The Johnson Desk was only used for one presidency, the presidency of Lyndon B. Johnson.[2] This desk was used by Johnson from the time he was in the United States Senate up through his tenure in the Oval Office.[5] The desk currently resides at the Lyndon Baines Johnson Library and Museum in Austin, Texas. After Johnson retired he was known to go to the museum and sit at his desk to "surprise unsuspecting museum visitors." [2]

Wilson desk[edit]

Main article: Wilson desk

The misnamed Wilson desk was used by only two Presidents in the Oval Office: Richard Nixon and subsequently Gerald Ford after Nixon's resignation. Nixon chose this desk as his Oval Office Desk due to his belief that it was used by former President Woodrow Wilson. Nixon had used the desk in the Vice President's Room of the United States Capitol during the Eisenhower Administration and, when he become president, he had it moved to the Oval Office. Nixon referred to the desk in 1969 in his "Silent majority" speech stating, "Fifty years ago, in this room and at this very desk, President Woodrow Wilson spoke words which caught the imagination of a war-weary world."[6] In actuality the desk was not used by Woodrow Wilson and Nixon was informed by one of his speech writers, William Safire, that the desk was actually used by Vice President of the United States Henry Wilson, under President Ulysses S. Grant's administration. This also was untrue as the desk was not ordered until 1897 or later by Garret Augustus Hobart, more than 22 years after Wilson's death. The "Wilson Desk" name appears to be a misnomer as it has never been used by anyone with the last name of "Wilson."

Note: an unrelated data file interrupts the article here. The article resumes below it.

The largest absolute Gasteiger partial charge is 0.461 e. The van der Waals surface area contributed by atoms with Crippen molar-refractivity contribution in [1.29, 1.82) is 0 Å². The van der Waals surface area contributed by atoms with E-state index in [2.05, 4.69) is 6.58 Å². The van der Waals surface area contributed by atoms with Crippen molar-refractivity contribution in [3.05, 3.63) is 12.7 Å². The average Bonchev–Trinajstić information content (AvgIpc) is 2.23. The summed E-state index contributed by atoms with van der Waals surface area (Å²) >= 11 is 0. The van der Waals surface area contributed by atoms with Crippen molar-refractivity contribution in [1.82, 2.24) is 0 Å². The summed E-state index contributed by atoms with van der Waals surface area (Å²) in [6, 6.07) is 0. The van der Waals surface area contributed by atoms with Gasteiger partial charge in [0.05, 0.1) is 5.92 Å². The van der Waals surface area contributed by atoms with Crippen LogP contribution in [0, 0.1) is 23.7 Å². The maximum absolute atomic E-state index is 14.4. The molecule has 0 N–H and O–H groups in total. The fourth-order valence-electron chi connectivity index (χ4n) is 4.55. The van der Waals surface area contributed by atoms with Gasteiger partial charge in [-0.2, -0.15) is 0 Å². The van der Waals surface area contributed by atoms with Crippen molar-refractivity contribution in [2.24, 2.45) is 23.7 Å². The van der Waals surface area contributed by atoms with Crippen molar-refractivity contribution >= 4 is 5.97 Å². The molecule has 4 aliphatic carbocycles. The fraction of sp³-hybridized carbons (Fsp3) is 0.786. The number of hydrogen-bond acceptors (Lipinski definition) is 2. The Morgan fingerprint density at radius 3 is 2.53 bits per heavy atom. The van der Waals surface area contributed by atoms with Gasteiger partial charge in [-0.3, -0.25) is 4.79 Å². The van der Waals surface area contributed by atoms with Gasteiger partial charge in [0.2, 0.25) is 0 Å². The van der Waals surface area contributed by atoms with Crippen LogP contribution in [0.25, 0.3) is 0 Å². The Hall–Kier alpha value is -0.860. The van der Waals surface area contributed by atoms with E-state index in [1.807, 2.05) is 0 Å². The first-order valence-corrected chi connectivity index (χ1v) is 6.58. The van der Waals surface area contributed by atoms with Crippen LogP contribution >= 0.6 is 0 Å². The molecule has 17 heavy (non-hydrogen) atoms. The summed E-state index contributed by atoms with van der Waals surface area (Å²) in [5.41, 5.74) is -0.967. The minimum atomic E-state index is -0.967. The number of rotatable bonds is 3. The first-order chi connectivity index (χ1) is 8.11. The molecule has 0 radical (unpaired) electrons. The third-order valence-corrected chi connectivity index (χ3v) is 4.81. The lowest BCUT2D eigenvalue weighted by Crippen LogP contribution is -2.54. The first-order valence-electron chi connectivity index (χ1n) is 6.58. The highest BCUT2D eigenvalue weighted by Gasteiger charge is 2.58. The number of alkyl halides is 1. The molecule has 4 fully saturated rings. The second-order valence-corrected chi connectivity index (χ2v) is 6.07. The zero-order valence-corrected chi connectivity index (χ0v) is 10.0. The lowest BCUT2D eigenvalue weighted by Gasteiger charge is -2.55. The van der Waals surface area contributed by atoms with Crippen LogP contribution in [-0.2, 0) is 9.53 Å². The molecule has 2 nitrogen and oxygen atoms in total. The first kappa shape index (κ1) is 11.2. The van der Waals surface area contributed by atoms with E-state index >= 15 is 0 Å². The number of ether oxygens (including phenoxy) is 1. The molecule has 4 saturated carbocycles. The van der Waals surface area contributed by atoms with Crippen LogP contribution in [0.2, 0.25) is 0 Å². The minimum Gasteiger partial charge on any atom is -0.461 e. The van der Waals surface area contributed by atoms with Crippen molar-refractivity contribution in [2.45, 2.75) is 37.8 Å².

C&O desk[edit]

Main article: C&O desk

The C&O desk was used by George H. W. Bush during his tenure as both Vice President and President of the United States. Originally created for the owners of the Chesapeake & Ohio Railway circa 1920, it is a replica of an English style, double pedestal desk. It was donated to the White House where it was used by Gerald Ford, Jimmy Carter, and Ronald Reagan as the desk located in the West Wing Study.[2]

See also[edit]

Media related to Oval Office desks at Wikimedia Commons

References[edit]

  1. ^ "... the great mahogany desk presented to Hoover by furniture makers in Grand Rapids." William Seale, The President's House (White House Historical Association, 1986), p. 918.
  2. ^ a b c d e f Hess, Stephen, What Now? The Oval Office. Brookings Institute. January 08, 2009. Accessed September 9, 2010
  3. ^ William Seale, The President's House (White House Historical Association, 1986), p. 918.
  4. ^ a b The President's Desk. John F. Kennedy Presidential Library and Museum. Accessed September 9, 2010
  5. ^ The White House. Lyndon Baines Johnson Library and Museum. accessed September 10, 2010
  6. ^ The Wilson Desk. Snopes.com. August 16, 2007. Retrieved October 12, 2011.